Madame’s Warning

While I thoroughly enjoyed reading Kazuo Ishiguro’s Never Let Me Go, one part of the book has left me unsettled. After Miss Emily left Kathy and Tommy, they had parting words with Madame before leaving the house. Madame finally remembers Kathy H, and Kathy immediately knows she is thinking about the time Madame saw her dancing in the dormitories by herself with her eyes closed, rocking her arms back and forth as if she would never let go of the baby. Madame listens but replies that she was crying for a different reason, because she saw a new world approaching:

More scientific, efficient, yes. More cures for the old sicknesses. Very good. But a harsh, cruel world. And I saw a little girl, her eyes tightly closed, holding to her breast the old kind world, one that she knew in her heart could not remain, and she was holding it and pleading, never to let go. (272)

As a student who has always been interested in science, I tend to think and wonder about future technologies and the promises they hold. Rarely do I stop and ponder the negative social ramifications these technologies may also unleash. Just like in Ishiguro’s novel, our world is rapidly approaching a time where we are becoming more scientific and efficient and improving health outcomes. However, Madame issues a warning from her dystopian world that while all of these advancements may lead to cures for diseases, it can also force our society to regress into a “harsh, cruel world.”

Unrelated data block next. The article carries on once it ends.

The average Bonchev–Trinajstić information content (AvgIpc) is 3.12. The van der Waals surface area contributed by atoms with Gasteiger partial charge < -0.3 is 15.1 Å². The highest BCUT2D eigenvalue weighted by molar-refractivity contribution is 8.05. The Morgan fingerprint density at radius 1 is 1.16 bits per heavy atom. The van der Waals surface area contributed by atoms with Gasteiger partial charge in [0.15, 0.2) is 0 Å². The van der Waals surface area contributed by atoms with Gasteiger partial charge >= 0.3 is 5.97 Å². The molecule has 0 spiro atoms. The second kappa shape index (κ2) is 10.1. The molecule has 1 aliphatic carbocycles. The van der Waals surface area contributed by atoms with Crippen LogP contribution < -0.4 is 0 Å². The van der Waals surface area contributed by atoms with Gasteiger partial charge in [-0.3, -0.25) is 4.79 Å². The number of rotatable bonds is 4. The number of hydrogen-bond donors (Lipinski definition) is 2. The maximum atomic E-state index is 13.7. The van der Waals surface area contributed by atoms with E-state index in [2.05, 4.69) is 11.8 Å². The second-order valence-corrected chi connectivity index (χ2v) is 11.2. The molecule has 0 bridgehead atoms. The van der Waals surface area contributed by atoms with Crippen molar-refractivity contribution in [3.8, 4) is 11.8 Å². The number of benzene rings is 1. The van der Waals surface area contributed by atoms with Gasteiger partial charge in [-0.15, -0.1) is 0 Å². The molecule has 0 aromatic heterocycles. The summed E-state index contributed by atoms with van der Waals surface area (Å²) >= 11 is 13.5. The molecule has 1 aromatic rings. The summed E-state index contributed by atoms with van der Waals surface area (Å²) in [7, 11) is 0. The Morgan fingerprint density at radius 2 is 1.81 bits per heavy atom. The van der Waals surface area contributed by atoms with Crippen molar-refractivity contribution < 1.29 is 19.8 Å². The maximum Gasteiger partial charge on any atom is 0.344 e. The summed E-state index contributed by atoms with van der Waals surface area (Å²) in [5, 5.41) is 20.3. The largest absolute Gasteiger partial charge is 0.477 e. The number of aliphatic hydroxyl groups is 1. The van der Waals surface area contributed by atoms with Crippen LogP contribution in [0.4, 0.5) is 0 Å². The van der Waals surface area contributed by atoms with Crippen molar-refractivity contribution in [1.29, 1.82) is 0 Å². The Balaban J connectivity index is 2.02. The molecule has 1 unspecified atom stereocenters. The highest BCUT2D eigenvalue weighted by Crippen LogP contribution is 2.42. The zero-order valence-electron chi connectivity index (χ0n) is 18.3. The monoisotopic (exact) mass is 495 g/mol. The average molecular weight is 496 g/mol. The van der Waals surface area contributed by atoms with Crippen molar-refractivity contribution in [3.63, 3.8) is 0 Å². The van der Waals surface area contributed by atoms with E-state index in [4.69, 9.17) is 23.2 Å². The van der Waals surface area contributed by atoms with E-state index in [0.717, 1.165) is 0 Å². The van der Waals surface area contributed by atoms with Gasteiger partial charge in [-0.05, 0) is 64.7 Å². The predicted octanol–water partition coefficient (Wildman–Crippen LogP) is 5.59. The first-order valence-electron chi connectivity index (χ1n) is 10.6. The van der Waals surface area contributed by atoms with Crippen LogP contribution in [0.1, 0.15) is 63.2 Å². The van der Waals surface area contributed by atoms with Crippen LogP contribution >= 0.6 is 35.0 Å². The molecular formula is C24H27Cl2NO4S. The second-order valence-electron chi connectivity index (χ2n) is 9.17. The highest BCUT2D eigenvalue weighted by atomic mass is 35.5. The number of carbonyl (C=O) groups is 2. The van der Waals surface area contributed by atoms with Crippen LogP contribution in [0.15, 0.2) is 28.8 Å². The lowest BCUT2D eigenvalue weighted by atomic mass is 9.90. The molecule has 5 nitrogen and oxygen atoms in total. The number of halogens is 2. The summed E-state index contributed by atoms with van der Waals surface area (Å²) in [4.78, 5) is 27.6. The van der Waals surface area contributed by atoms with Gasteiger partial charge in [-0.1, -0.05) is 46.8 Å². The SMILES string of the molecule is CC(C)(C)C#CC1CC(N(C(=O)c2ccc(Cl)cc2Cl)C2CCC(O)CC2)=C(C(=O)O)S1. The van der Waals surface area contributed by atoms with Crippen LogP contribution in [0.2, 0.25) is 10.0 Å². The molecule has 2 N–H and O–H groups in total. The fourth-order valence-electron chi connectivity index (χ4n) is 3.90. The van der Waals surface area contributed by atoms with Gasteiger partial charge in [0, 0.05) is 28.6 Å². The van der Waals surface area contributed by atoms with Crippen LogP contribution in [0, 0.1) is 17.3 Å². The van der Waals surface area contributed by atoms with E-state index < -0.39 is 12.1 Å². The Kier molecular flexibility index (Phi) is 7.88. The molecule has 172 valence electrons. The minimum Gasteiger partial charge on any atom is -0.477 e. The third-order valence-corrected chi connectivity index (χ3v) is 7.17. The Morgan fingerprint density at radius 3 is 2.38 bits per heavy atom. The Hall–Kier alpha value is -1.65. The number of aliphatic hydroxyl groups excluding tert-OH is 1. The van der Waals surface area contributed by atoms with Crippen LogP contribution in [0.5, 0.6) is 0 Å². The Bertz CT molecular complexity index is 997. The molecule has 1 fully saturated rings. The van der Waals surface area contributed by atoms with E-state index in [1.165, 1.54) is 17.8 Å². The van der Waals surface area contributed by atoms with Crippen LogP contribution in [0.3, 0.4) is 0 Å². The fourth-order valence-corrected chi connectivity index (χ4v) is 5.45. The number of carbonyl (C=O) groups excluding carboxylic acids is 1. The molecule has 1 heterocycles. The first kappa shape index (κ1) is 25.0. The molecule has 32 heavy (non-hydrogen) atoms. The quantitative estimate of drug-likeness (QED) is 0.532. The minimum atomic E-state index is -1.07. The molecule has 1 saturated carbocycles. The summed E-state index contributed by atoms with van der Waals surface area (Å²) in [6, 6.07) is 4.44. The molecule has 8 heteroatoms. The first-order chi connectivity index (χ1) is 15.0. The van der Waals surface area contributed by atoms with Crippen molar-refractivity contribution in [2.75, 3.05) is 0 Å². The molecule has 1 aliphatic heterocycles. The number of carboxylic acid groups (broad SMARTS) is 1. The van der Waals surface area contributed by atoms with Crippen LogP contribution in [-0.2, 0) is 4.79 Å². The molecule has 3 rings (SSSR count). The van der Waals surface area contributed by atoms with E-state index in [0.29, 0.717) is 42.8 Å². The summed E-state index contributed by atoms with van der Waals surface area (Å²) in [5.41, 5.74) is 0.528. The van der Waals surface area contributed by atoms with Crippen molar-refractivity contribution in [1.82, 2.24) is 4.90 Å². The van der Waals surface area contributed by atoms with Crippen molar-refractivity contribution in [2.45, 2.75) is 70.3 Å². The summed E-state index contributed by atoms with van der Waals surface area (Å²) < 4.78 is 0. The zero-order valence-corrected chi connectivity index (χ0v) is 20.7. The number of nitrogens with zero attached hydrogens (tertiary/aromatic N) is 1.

As we press forward and test the seemingly endless limits of technology, one begins to question where it will stop. And I obviously don’t have the answers, but it’s relatively realistic (if you disregard problems with the futuristic societies such as Bokanovsky’s Process and the donor process) to imagine our society developing problems similar to those in Brave New World, Gattaca, The Island, and Never Let Me Go. However, I hope that our society can balance the efforts to advance technology while preserving the sanctity of human life. And although I don’t have the answers, many questions about genetic issues are worth considering since they will have a significant impact on our future. Where will the line be drawn with regards to genetics? Will embryonic stem cell research be allowed? Genetic screening? Gene therapy? Cloning of humans?

Let me know what you think.

Zac Ramsey


~ by zacr12 on February 6, 2008.

2 Responses to “Madame’s Warning”

  1. Perhaps this is just the pessimist in me, but isn’t the world already cruel and harsh? And hasn’t it always been? Systematic exploitation is already a fundamental part of our consumerist culture: we want everything cheap, cheap, cheap, and workers get a pittance to make that happen. That exploitation is a part of our country’s history, and it has changed over time to become one version or another. Cloning for parts seems to me like it would fall right in line with a host of practices, mostly ignored and forgotten, from which we currently benefit.


  2. I’m glad that you were feeling unsettled enough by this novel to raise such interesting questions. I wonder if you will have reached an answer for yourself for any of them by the end of the semester.

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